Dental floss is traditionally wound around your fingers. However, this is not only unpleasant for your fingers, but can be dangerous for your gums.
Gums at risk
Guiding the dental floss over each contact point (these are the points where two teeth touch each other) takes far too much force using the conventional method: the dental floss suddenly slips through the contact point and it is impossible to stop it cutting into the gum
The loop method
The loop method enables you to eliminate this risk almost entirely. It gives you full control over the dental floss without cutting into the fingers.
Take a piece of dental floss – the waxed sort is best – about 50 cm long.
Put the two ends together and knot them. The goal is to make a loop that will go fairly closely over four fingers.
The dental floss is now placed over the thumb on one hand and the index finger of the other. With only a minimum gap between your thumb and your index finger, you can control the dental floss safely and easily without cutting heavily into the gum. If the loop is too large, it is difficult to control the dental floss.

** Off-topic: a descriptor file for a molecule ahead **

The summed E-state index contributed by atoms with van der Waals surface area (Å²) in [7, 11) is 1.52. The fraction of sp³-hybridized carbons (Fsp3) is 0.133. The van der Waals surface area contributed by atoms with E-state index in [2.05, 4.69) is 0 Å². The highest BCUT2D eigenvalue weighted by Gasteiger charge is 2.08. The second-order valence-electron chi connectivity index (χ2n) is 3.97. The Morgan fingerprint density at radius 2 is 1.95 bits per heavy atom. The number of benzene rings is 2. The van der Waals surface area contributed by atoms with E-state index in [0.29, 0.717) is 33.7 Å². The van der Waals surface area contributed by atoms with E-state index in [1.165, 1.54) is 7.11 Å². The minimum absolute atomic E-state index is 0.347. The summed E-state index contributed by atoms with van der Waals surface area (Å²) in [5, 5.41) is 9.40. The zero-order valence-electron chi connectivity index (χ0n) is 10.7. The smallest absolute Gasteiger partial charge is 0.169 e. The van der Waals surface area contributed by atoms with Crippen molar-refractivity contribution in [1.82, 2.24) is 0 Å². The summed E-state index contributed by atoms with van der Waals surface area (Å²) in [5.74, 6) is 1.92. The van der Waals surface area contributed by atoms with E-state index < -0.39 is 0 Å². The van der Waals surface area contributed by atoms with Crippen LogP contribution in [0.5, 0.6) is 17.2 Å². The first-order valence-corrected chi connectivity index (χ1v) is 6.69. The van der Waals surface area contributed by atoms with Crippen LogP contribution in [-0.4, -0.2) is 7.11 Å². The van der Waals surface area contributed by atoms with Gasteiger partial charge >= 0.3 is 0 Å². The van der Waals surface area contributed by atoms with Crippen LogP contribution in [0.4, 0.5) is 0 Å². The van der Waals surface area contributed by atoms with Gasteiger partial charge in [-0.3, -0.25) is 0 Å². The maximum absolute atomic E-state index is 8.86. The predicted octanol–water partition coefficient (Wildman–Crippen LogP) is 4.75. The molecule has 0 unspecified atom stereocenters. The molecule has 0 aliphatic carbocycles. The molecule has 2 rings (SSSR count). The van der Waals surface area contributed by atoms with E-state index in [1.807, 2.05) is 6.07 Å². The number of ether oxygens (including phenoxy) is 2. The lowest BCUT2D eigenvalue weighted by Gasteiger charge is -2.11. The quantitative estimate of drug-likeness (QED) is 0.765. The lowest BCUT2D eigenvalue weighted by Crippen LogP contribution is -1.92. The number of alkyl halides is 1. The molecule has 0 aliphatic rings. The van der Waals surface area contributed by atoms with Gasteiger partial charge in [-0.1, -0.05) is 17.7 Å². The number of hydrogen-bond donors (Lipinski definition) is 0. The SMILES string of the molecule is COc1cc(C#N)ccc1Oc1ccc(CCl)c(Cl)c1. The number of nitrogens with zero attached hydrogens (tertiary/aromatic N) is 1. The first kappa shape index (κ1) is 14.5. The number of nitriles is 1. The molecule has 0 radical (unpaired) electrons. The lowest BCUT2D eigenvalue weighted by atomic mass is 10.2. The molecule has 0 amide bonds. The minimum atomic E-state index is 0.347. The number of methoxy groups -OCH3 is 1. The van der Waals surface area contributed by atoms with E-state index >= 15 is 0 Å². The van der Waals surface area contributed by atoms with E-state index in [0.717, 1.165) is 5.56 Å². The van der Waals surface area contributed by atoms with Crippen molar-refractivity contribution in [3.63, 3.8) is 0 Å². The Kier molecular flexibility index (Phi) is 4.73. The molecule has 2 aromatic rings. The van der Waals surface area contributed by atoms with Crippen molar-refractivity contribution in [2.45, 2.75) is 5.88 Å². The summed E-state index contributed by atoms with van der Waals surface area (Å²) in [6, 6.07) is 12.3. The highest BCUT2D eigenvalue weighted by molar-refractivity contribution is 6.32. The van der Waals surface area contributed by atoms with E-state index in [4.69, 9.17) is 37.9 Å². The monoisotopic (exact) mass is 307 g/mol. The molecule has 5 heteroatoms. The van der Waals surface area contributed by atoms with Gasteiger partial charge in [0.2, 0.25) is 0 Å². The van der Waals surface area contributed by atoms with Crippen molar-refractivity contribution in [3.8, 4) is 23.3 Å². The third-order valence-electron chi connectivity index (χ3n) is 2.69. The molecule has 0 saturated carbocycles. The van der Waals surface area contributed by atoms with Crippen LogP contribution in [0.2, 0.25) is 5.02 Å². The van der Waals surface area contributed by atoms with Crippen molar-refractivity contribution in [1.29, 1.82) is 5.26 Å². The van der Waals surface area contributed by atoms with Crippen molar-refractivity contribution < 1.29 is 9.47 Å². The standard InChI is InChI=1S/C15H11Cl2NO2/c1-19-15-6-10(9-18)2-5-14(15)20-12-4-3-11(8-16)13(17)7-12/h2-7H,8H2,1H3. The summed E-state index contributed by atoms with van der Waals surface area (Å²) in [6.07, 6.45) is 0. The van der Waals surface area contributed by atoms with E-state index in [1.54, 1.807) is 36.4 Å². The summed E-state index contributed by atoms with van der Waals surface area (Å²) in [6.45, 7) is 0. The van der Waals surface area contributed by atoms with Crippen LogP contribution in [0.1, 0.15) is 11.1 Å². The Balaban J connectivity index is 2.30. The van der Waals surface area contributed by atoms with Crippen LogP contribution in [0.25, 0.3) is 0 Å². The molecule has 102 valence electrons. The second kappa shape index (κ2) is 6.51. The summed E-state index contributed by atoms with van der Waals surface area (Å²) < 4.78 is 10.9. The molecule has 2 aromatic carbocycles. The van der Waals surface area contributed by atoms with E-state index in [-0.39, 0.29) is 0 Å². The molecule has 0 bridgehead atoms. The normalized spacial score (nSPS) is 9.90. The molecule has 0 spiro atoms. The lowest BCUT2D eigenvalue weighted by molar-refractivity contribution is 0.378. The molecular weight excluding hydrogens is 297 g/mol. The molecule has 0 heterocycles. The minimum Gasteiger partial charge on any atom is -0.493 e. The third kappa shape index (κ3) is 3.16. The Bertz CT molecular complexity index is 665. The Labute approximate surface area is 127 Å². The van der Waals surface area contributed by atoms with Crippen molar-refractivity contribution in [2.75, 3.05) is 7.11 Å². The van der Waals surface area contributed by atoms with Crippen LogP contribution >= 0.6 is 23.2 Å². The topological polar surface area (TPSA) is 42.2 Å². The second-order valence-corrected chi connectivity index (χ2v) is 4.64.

Make a double knot: Take the ends of the dental floss through the loop twice and not just once.
With a double knot: the knot stays where it is.
Guide the dental floss over each contact point with short horizontal movements (these are the points where two teeth touch each other). Using the loop method, this is very easy to do and needs hardly any pressure – which means there is little risk of the dental floss cutting into your gum.
OK, now you can clean your teeth gently and effectively:
Every mouth, every tooth and every gap, too. This means that optimum cleaning must be adjusted to suit a person’s individual anatomy, age and abilities. Get advice from experts on how to do it. Perfect, gentle and effective teeth cleaning is not something you can learn just by reading about it.
Have your cleaning methods checked regularly by a dental professional who will tell you precisely which gaps need cleaning with dental floss and which gaps are best cleaned with interdental brushes.